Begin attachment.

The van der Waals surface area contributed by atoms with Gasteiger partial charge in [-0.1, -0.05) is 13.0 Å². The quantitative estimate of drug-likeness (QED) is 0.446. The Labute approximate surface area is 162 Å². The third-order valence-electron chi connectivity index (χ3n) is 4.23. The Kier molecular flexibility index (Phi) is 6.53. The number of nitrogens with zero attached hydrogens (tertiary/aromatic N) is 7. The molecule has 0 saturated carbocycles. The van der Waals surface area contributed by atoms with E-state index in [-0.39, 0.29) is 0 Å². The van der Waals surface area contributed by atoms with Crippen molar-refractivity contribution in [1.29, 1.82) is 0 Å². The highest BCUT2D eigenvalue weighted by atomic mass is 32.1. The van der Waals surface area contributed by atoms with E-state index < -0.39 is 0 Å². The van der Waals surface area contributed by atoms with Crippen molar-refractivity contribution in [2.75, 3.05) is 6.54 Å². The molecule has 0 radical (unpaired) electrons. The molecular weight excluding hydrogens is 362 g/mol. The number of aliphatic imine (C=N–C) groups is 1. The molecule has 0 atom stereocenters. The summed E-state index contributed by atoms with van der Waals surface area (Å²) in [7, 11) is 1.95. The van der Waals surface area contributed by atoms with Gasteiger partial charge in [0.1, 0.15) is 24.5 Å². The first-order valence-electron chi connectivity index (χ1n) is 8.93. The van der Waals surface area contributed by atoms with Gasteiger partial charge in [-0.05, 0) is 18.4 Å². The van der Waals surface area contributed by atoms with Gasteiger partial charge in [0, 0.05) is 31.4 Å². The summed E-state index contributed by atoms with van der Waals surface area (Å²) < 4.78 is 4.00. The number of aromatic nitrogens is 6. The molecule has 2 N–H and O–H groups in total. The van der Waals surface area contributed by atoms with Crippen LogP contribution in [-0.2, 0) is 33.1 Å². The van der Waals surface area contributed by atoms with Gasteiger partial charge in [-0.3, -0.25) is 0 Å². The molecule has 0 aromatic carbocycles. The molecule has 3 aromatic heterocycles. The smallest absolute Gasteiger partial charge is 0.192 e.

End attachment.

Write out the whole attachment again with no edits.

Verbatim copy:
The van der Waals surface area contributed by atoms with Gasteiger partial charge in [-0.1, -0.05) is 13.0 Å². The quantitative estimate of drug-likeness (QED) is 0.446. The Labute approximate surface area is 162 Å². The third-order valence-electron chi connectivity index (χ3n) is 4.23. The Kier molecular flexibility index (Phi) is 6.53. The number of nitrogens with zero attached hydrogens (tertiary/aromatic N) is 7. The molecule has 0 saturated carbocycles. The van der Waals surface area contributed by atoms with E-state index in [-0.39, 0.29) is 0 Å². The van der Waals surface area contributed by atoms with Crippen molar-refractivity contribution in [1.29, 1.82) is 0 Å². The highest BCUT2D eigenvalue weighted by atomic mass is 32.1. The van der Waals surface area contributed by atoms with E-state index < -0.39 is 0 Å². The van der Waals surface area contributed by atoms with Crippen molar-refractivity contribution in [2.75, 3.05) is 6.54 Å². The molecule has 0 radical (unpaired) electrons. The molecular weight excluding hydrogens is 362 g/mol. The number of aliphatic imine (C=N–C) groups is 1. The molecule has 0 atom stereocenters. The summed E-state index contributed by atoms with van der Waals surface area (Å²) in [7, 11) is 1.95. The van der Waals surface area contributed by atoms with Gasteiger partial charge in [0.1, 0.15) is 24.5 Å². The first-order valence-electron chi connectivity index (χ1n) is 8.93. The van der Waals surface area contributed by atoms with Gasteiger partial charge in [-0.05, 0) is 18.4 Å². The van der Waals surface area contributed by atoms with Gasteiger partial charge in [0, 0.05) is 31.4 Å². The summed E-state index contributed by atoms with van der Waals surface area (Å²) < 4.78 is 4.00. The number of aromatic nitrogens is 6. The molecule has 2 N–H and O–H groups in total. The van der Waals surface area contributed by atoms with Crippen LogP contribution in [-0.2, 0) is 33.1 Å². The van der Waals surface area contributed by atoms with Gasteiger partial charge in [-0.3, -0.25) is 0 Å². The molecule has 0 aromatic carbocycles. The molecule has 3 aromatic heterocycles. The smallest absolute Gasteiger partial charge is 0.192 e.